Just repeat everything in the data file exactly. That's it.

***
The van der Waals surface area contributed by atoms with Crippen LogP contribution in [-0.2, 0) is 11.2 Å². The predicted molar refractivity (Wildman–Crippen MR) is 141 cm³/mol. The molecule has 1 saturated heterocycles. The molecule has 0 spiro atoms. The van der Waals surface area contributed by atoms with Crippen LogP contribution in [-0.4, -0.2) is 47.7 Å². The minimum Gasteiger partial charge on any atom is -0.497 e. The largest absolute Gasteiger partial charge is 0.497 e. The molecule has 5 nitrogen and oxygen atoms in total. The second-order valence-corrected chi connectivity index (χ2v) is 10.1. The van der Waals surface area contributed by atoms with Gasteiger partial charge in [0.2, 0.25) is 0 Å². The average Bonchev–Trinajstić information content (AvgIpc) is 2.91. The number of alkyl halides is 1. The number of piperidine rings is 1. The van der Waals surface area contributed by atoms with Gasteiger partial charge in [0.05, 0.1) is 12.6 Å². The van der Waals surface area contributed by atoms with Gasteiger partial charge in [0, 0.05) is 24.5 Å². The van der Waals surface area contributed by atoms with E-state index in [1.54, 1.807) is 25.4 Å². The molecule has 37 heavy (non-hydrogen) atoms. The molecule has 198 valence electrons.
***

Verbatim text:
The van der Waals surface area contributed by atoms with Crippen LogP contribution in [-0.2, 0) is 11.2 Å². The predicted molar refractivity (Wildman–Crippen MR) is 141 cm³/mol. The molecule has 1 saturated heterocycles. The molecule has 0 spiro atoms. The van der Waals surface area contributed by atoms with Crippen LogP contribution in [-0.4, -0.2) is 47.7 Å². The minimum Gasteiger partial charge on any atom is -0.497 e. The largest absolute Gasteiger partial charge is 0.497 e. The molecule has 5 nitrogen and oxygen atoms in total. The second-order valence-corrected chi connectivity index (χ2v) is 10.1. The van der Waals surface area contributed by atoms with Gasteiger partial charge in [0.2, 0.25) is 0 Å². The average Bonchev–Trinajstić information content (AvgIpc) is 2.91. The number of alkyl halides is 1. The number of piperidine rings is 1. The van der Waals surface area contributed by atoms with Gasteiger partial charge in [0.05, 0.1) is 12.6 Å². The van der Waals surface area contributed by atoms with Gasteiger partial charge in [0, 0.05) is 24.5 Å². The van der Waals surface area contributed by atoms with E-state index in [1.54, 1.807) is 25.4 Å². The molecule has 37 heavy (non-hydrogen) atoms. The molecule has 198 valence electrons.